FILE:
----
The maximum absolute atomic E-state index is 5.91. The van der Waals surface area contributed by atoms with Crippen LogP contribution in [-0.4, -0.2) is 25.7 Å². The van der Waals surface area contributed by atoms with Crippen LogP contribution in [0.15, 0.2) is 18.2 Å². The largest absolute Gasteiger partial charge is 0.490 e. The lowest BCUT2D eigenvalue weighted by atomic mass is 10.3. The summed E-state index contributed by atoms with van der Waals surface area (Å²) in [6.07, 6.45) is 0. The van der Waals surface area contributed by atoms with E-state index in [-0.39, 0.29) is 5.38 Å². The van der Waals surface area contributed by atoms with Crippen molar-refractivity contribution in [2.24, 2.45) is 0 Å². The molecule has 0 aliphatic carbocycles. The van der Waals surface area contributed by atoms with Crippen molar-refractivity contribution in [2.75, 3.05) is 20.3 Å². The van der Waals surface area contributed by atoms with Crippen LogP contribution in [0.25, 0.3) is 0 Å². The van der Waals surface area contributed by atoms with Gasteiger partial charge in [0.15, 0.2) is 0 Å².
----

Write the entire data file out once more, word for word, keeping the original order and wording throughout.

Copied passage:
The maximum absolute atomic E-state index is 5.91. The van der Waals surface area contributed by atoms with Crippen LogP contribution in [-0.4, -0.2) is 25.7 Å². The van der Waals surface area contributed by atoms with Crippen LogP contribution in [0.15, 0.2) is 18.2 Å². The largest absolute Gasteiger partial charge is 0.490 e. The lowest BCUT2D eigenvalue weighted by atomic mass is 10.3. The summed E-state index contributed by atoms with van der Waals surface area (Å²) in [6.07, 6.45) is 0. The van der Waals surface area contributed by atoms with E-state index in [-0.39, 0.29) is 5.38 Å². The van der Waals surface area contributed by atoms with Crippen molar-refractivity contribution in [2.24, 2.45) is 0 Å². The molecule has 0 aliphatic carbocycles. The van der Waals surface area contributed by atoms with Crippen molar-refractivity contribution in [2.75, 3.05) is 20.3 Å². The van der Waals surface area contributed by atoms with Crippen LogP contribution in [0.25, 0.3) is 0 Å². The van der Waals surface area contributed by atoms with Gasteiger partial charge in [0.15, 0.2) is 0 Å².